Commemorates the 50th anniversary of man’s first footstep on the moon’s surface by Neil Armstrong, Commander of the Apollo 11 mission.  First-ever US stamps to be printed on chrome paper!

    $2.25- $195.00
    BUY NOW
  • Mystic Mystery Mix Mystic's Famous Mystery Mix

    Build your collection quickly with this mixture of U.S. stamps, foreign stamps, and stamps on covers.  Hours of fun and excitement guaranteed!

    $49.95
    BUY NOW
  • 2018 Giant US Commemorative Collection, Mint, 132 Stamps 2018 US Commemorative Collection

    Get every 2018 US commemorative issued plus several bonus sheets, souvenir sheets, and panes – all at once in mint condition.

    $120.95
    BUY NOW

U.S. #2387
25¢ Charles Wilkes
Antarctic Explorers
 
Issue Date: September 14, 1988
City: Washington, DC
Quantity: 40,535,625
Printed By: American Bank Note Co
Printing Method:
Photogravure
Perforations:
11
Color: Multicolored
 
This stamp is from a block of four issued as a companion to the 1986 Arctic Explorers stamps. The block was issued one month prior to Admiral Richard Byrd's 100th birthday and also honors Nathaniel Palmer, Charles Wilkes and Lincoln Ellsworth.
 

Wilkes Expedition Discovers Antarctica

On January 19, 1840, US Naval captain Charles Wilkes became the first American to explore the coast of Antarctica.

Born on April 3, 1798, in New York City, New York, Charles Wilkes joined the US Navy in 1818.  In the 1820s he was part of the Columbian Institute for the Promotion of Arts and Scientists.  And in the 1830s, his survey of Narragansett Bay earned him a promotion to head of the Navy’s Department of Charts and Instruments, where he developed the Naval Observatory and Hydrographic Office. 

As early as 1828, President John Quincy Adams had wanted to send a naval surveying expedition to the Antarctic Ocean.  At the time, ships traveling to the Antarctic in search of whales, seals, and fish were wrecked because the area was uncharted.  Despite these concerns, Congress wouldn’t award the funding.  It wasn’t until 1836, under President Andrew Jackson, that funding was finally granted, though the project would stall again until President Martin Van Buren pushed for it while in office.  Due to the long delay, the original commanding officer resigned, and Wilkes was selected due to his experience with hydrography, geodesy, and magnetism.  Naturalists, botanists, a mineralogist, taxidermists, artists, and a philologist joined Wilkes.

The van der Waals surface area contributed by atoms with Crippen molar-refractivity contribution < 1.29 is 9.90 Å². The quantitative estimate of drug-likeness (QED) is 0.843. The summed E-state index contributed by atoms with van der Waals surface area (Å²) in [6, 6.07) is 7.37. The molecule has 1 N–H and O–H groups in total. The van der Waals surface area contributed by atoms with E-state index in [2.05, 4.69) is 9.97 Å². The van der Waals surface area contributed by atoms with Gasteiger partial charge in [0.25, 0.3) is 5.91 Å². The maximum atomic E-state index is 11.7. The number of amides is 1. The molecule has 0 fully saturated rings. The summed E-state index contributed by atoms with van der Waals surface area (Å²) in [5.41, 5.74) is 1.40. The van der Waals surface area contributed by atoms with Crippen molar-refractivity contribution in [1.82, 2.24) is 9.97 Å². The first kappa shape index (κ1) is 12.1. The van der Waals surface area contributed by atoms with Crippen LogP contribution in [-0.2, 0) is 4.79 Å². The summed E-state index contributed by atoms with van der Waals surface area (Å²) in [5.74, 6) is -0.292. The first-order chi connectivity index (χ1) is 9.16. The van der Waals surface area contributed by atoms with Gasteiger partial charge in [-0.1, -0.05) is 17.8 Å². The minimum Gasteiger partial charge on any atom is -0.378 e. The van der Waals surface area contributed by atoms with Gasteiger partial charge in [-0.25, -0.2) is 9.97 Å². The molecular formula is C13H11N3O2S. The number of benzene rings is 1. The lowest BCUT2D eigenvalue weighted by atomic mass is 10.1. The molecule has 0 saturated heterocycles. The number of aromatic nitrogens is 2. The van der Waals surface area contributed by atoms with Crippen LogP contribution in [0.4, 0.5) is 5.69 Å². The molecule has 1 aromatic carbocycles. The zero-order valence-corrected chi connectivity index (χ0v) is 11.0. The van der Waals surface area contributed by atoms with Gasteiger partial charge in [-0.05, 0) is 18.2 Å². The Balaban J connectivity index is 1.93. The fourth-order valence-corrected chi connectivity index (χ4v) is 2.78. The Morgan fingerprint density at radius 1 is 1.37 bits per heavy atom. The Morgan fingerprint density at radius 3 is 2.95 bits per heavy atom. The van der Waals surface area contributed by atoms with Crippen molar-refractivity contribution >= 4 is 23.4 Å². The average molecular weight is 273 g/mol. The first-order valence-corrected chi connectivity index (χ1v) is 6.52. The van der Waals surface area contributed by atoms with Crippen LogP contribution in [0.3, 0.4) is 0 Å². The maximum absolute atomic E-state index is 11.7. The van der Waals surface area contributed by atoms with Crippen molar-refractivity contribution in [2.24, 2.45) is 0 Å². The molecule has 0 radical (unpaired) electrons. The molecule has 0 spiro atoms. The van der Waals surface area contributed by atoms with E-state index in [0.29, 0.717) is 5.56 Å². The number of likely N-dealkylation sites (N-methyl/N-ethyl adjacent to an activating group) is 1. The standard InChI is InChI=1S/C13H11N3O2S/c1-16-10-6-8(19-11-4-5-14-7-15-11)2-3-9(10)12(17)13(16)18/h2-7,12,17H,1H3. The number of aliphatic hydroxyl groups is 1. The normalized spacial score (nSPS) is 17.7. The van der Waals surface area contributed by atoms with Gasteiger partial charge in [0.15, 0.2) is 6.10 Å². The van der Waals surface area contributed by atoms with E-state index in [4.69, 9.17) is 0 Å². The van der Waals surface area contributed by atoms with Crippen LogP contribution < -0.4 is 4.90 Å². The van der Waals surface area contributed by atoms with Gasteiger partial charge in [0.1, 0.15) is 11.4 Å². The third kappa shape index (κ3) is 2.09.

The fleet of six ships departed Virginia on August 18, 1838.  They traveled down the coast of South America to the Pacific, through the Polynesian islands and on to Australia. Heading south after leaving Sydney, Wilkes saw a wall of ice and directed his ships toward it. 

On January 19, the expedition sighted land, which Wilkes called Cape Hudson.  Up until that time, there was little information about that part of the world, and it was left blank on most maps.  Though whalers traveled the waters near Antarctica, no one had mapped out the land.  While explorers from other nations had spotted small areas of land there before, none had explored it as widely as Wilkes would. 

Once he saw land, Wilkes followed along the shore as closely as possible, being ever careful as the water was filled with icebergs.  After sailing for several more days and spotting land a few more times, Wilkes concluded that what he was seeing was a continent (previous sightings believed they simply saw a series of small islands) and named it the Antarctic Continent.  Wilkes continued to follow along the coast for nearly a month.  During that time, the cold and conditions were so bad that his crew and doctors warned that they should turn back, but Wilkes was adamant about completing his mission.  Finally on February 21, after a month of skirting the coast for over 1,500 miles, he believed he had achieved his goal of exploring the Antarctic and agreed to head north. 

The expedition continued for another two years after that.  By the time they returned to America in June 1842, they had circumnavigated the globe, traveling nearly 87,000 miles.  Their journey included the Madeira Islands, Rio de Janeiro, Tierra del Fuego, Chile, Peru, Samoa, New South Wales, the Balleny Islands, Fiji, the Philippines, Singapore, Polynesia, and many other areas.  The expedition is credited with playing a significant role in the development of 19th century science, and in particular the growth of America’s scientific establishment.  The crew collected thousands of plant and animal specimens that were later made part of the Smithsonian Institution collection.  Additionally, Wilkes’ 19-volume report gave detailed information on the customs, politics, and economies of the far-away places they had explored.